My church attendance hasn't always been consistent. But my husband grew up going to mass every single week. It was something I admired about him when we met in college. And when we were engaged, the question of religion was was discussed. We decided to raise our children in the Catholic Church even though I had no intention of converting to Catholicism at that time--I was a Lutheran and planned on staying that way. But God had other plans.
After we were married, something stirred in me to learn about becoming a catholic. Mainly because I wasn't comfortable thinking of raising children in a home where dad went to mass every weekend, and mom went somewhere else, or skipped, or went with dad but didn't fully participate.
I was fortunate to receive my catholic education at Old St. Pat's in Chicago, where I found a liberal and welcoming form of Catholicism that really connected me and my faith to becoming a catholic.
Raising four children in the faith has turned out to be such a blessing in my life. My husband's disciplined approach has allowed our family to spend countless hours enjoying, discussing and reflecting on the mass. And my parish life included teaching catechism classes and attending bible study. Our children grew up watching us pay attention to our spiritual lives.
We have been so fortunate to make memories by attending masses in unusual places while traveling with our family. We met a priest in the mountains of Colorado, who used a boom box and sang show tunes. We celebrated Christmas at a midnight mass in a tiny Hawaiian church filled with ukelele music. And one Palm Sunday, we were at a mass in Brugge, Belgium where they were speaking Flemish as we tried unsuccessfully to follow along. But usually we are at 9:00 am mass in our home parish with whoever is back from college or still living in our house. Because that is what we do. We go to mass- as a family.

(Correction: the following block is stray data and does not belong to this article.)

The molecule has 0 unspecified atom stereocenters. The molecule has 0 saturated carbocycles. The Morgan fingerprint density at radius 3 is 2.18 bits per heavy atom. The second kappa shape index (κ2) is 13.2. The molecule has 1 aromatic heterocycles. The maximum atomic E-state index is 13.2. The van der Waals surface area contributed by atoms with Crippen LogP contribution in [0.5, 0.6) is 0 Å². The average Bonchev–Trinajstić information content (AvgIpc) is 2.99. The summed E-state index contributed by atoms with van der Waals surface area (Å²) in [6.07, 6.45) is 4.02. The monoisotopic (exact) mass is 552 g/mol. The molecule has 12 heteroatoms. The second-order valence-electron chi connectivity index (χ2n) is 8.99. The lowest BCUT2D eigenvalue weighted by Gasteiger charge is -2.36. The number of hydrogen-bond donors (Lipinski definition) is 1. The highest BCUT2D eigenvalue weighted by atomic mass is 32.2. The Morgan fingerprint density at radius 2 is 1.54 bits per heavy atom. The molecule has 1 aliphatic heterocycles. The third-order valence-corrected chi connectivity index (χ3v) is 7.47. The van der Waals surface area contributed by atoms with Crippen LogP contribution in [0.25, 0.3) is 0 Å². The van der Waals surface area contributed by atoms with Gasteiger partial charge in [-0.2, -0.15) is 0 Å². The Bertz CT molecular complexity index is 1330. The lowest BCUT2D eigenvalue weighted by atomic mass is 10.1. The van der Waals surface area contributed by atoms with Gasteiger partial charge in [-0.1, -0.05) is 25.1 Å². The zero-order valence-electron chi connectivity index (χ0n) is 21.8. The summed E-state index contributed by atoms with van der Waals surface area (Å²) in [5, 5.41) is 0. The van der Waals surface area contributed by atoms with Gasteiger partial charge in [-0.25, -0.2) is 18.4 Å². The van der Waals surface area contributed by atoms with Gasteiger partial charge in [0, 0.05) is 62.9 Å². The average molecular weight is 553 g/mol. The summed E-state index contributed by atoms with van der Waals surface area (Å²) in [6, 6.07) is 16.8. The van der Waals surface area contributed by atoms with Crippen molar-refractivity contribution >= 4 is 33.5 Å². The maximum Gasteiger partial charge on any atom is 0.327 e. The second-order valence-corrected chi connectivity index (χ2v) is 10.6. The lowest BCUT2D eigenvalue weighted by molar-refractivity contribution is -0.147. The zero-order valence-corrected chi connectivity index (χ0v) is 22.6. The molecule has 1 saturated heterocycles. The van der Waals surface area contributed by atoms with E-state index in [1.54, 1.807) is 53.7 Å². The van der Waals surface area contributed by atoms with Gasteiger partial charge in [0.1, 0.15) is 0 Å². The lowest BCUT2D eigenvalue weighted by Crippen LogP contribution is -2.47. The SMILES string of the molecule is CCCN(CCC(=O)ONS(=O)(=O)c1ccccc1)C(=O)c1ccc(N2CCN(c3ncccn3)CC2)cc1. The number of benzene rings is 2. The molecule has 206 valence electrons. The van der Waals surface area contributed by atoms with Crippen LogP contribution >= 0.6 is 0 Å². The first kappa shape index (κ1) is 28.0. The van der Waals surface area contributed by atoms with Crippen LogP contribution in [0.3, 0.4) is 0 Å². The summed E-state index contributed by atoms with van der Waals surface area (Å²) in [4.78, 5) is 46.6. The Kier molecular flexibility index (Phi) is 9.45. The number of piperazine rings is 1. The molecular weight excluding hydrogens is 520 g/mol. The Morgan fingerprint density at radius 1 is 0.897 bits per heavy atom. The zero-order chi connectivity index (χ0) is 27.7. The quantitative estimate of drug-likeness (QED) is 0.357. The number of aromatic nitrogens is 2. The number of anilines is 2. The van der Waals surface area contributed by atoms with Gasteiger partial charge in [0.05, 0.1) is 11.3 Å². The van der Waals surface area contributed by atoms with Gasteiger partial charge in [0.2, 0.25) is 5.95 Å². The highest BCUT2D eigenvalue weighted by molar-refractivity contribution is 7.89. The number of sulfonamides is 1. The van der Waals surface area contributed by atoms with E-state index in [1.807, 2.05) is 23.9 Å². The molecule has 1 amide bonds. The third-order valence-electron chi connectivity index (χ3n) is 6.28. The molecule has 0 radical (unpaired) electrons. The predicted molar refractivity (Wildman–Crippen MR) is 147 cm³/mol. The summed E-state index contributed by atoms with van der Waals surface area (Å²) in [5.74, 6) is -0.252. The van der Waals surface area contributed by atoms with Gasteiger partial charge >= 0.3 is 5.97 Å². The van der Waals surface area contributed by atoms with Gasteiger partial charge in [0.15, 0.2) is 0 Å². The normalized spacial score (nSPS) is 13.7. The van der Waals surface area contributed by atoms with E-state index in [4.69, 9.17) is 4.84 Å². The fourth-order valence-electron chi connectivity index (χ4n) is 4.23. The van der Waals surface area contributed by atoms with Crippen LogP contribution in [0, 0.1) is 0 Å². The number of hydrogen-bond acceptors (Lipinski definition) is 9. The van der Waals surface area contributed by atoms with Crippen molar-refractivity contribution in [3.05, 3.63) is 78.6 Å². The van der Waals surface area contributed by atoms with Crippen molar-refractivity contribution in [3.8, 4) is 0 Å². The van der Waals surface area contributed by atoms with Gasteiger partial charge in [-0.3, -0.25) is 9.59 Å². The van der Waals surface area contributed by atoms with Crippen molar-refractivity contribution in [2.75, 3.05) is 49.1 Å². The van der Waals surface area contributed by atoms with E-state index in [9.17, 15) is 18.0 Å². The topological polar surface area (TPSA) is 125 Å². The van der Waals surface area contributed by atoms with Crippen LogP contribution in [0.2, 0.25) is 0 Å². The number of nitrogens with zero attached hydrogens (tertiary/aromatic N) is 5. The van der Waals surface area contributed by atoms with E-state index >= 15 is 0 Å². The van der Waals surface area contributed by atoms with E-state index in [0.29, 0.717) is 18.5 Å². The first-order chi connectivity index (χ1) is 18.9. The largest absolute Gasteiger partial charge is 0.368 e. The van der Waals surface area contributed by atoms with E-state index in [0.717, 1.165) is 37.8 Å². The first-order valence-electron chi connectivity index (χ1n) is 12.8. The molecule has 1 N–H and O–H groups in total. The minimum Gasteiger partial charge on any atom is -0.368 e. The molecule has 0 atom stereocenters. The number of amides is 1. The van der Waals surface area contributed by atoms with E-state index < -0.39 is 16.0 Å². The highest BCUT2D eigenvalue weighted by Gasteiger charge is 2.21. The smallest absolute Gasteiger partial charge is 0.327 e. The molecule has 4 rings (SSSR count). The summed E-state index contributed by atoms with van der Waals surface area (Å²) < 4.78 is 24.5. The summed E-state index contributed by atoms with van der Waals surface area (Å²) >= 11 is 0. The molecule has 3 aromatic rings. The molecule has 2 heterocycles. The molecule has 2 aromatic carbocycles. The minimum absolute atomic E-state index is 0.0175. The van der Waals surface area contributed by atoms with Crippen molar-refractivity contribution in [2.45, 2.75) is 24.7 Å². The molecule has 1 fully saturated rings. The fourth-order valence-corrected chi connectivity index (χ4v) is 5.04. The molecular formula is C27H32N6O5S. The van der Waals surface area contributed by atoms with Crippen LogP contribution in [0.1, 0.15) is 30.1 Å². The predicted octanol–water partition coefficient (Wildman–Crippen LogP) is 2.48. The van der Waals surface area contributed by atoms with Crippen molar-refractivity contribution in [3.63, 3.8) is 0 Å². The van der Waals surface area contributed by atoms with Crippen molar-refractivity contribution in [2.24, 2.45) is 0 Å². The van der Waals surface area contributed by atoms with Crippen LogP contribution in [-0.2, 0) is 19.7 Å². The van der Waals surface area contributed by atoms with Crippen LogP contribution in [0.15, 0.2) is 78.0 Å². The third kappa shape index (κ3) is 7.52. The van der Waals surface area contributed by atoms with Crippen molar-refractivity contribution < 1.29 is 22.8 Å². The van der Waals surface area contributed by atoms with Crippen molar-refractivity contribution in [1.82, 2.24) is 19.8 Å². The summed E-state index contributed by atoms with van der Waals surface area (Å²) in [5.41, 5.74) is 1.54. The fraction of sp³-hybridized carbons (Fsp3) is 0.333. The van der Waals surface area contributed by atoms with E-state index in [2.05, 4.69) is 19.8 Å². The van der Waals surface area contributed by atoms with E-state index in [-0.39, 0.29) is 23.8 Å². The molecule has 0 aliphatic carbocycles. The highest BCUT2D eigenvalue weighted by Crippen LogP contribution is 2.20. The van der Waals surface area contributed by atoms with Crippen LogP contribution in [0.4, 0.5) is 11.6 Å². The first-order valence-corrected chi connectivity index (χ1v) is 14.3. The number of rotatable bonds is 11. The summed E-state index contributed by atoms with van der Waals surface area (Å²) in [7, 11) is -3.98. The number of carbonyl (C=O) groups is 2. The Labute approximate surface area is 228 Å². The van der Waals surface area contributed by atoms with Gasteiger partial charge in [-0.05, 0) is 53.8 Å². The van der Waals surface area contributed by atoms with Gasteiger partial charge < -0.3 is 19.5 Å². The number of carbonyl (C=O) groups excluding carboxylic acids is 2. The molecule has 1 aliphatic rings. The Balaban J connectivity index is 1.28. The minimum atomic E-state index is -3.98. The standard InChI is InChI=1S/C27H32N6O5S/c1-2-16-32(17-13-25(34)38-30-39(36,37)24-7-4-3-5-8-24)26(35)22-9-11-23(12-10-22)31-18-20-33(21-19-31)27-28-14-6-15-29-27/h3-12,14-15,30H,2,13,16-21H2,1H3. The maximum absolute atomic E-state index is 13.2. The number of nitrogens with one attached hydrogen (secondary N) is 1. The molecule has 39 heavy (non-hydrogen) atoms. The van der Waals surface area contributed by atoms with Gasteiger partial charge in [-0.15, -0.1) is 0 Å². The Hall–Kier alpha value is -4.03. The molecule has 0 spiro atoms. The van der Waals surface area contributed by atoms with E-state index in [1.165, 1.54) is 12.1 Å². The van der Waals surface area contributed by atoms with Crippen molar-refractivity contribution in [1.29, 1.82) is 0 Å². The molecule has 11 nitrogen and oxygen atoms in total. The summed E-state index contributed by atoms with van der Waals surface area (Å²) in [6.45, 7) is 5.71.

My point of this post is to illustrate to you, that as parents--my husband and I are so glad that we made the decision to nurture and develop our children's faith. I realize there are a lot of people who have complaints against organized religion. There have been and will be many atrocities that have been committed in the name of religion. But the other side of the story is very rarely discussed.
Attending religious services once a week teaches your children to focus on something other than themselves for one hour. How can that be a bad thing? And the message of Christianity offers hope and promotes love and service to others. These are powerful messages for young people. Church can provide an anchor for your family to help you and your children navigate through tough times. My son had a dear friend pass away while he was away at college. It was a very hard time for him, and his campus parish helped him navigate a difficult time while being far away from the love and support of his parents. This situation confirmed to me the importance of nurturing and growing a spiritual life in our children from a very young age.
When your children leave the nest, although they may or may not go every week, they know their faith is there waiting for them...because it grew in them all of those years--one hour at a time. So go for it, go back to church, it is only one hour a week but can offer an eternity of gifts.
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